It’s only later, after repeated listenings---because you’ll want to listen to this true gem a lot—it’s only later that you pick up the full impact of the world-class musicianship that powers the stories on this new masterpiece. Only later that the rare long time listener thinks, “She’s actually gotten better.” Only later that you realize the production value of this CD would make a Nashville Session man tip his cowboy hat or an LA Session guy or gal coolly nod “yes.” All that only happens later. Because right now, all you want to do is listen.

Listen to Koloc share songs. Songs built around this theme of "Rediscovered."

Not something you think about every day. Being “rediscovered.”

Being discovered. That’s an easy idea. You are found! Celebrated! Rich. Famous. Whatever it is you want.

But being Rediscovered is different. If it comes, it’s a longer, deeper journey.

Rediscovered means another chance.

Like a golden thread of hope that connects us all. Another chance. And the musical stories here mark a way for anyone who enjoys music at its best, to wander down their own path to rediscovery.

The path Koloc charts is grounded in her early years with two songs in loving memory of her brother Jim. “Two Black Guitars” brings The Everly Brothers, and in some ways all of music itself, into the story along with a melody capable of comforting anyone in those times of deepest grief. “Kentucky Dreams,” speaks to the notion that in remembering something or someone, there are always more stories. “Stories” she sings, that “only me and my Mama know.” And in that line, a respect for the stories comes through strong.

“Lie Down By Me’ will waft out of your speakers like the warmest of summer winds. If the pressures of real life get in the way of your “rediscovery” journey, listen to this song immediately! When Koloc sings, “Let’s think about right now,” you do.

Segue that summer wind into the bass line of the old blues singer Lil Green’s “In the Dark,” and one really doesn’t need to say anything else about grown up love. Because the song says it all. And says it clearly.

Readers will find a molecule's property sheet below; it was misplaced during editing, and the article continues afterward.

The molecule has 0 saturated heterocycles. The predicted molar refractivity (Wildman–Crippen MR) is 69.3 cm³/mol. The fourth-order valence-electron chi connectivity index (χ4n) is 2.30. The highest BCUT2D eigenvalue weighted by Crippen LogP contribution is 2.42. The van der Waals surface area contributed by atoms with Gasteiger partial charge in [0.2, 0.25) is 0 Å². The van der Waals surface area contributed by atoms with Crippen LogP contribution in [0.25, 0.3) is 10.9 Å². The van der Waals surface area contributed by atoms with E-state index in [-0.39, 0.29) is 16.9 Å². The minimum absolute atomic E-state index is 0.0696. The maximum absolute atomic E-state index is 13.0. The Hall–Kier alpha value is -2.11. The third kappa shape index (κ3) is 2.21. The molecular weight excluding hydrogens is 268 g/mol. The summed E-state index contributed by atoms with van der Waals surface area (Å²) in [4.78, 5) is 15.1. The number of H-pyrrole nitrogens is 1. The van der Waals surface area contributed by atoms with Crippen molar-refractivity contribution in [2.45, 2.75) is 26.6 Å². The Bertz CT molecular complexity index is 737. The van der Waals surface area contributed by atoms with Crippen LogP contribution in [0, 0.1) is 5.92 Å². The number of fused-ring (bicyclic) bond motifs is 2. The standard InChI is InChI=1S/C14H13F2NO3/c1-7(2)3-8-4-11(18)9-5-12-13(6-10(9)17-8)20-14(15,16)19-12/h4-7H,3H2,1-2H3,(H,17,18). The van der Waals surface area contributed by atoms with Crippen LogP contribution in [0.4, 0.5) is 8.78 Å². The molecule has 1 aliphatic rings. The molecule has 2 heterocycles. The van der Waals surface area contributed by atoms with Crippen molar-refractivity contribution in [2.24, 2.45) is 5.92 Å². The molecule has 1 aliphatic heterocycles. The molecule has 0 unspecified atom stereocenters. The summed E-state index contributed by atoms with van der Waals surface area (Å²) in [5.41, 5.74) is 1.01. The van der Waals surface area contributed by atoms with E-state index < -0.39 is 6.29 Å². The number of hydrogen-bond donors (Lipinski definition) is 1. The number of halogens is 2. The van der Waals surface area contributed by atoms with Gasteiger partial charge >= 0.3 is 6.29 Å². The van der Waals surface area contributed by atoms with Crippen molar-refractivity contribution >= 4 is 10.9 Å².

“Children’s Blues” is a fascinating piece of work. Written by Koloc, the song does the seemingly impossible. It makes the story of a child into the blues. Real blues.

“Sunday Morning Movies” is about grown up fantasies, missed connections; wishful thinking and above all the human need to just keep going. It’s a song that will make you raise your hand and say, “Been there!”

Heroes are part of any journey of rediscovery. And "Elis" is a song to the Brazilian superstar Elis Regina. Clearly a hero of Koloc’s. The haunting Spanish guitar, accordion of faraway places and brilliant bass line as Koloc offers up a tribute will send more than one listener to You Tube to see who Koloc is singing about. And it’s a trip that’s worthwhile. Elis Regina is very much up on that stage of music royalty.

The last three songs on this shimmering collection of music are Tom Rush’s “Wind on The Water,” Jackson Browne’s Colors of the Sun” and finally John Prine’s masterpiece “Angel From Montgomery.”

And it’s in these three songs that this magnificent vocalist, who calls herself a “saloon singer”, offers up perhaps the most profound message of rediscovery.

All three of these songs come from Koloc’s early days. They come from the time when she was first “discovered” playing alongside Prine and Steve Goodman at Chicago’s Earl of Old Town.

But listening to these songs again, those who have grown up listening to Bonnie Koloc, and those who have never heard of her, all get something that wasn’t there the first time. The soaring talent, the ferocious drive for perfection, knowing which songs to sing; that was always there. And it’s still here.

But this time there is more. Along with musicianship and production value brought to a new level, there is something else.

This time there is wisdom in the work. The hard fought wisdom of the years. To rediscover, one must remember where they came from. But they’ve also got to keep changing. And with this major piece of work, she has.

Bonnie Koloc has always been one of the greats. If you've never heard her, you're missing something major.

Because now she’s even better.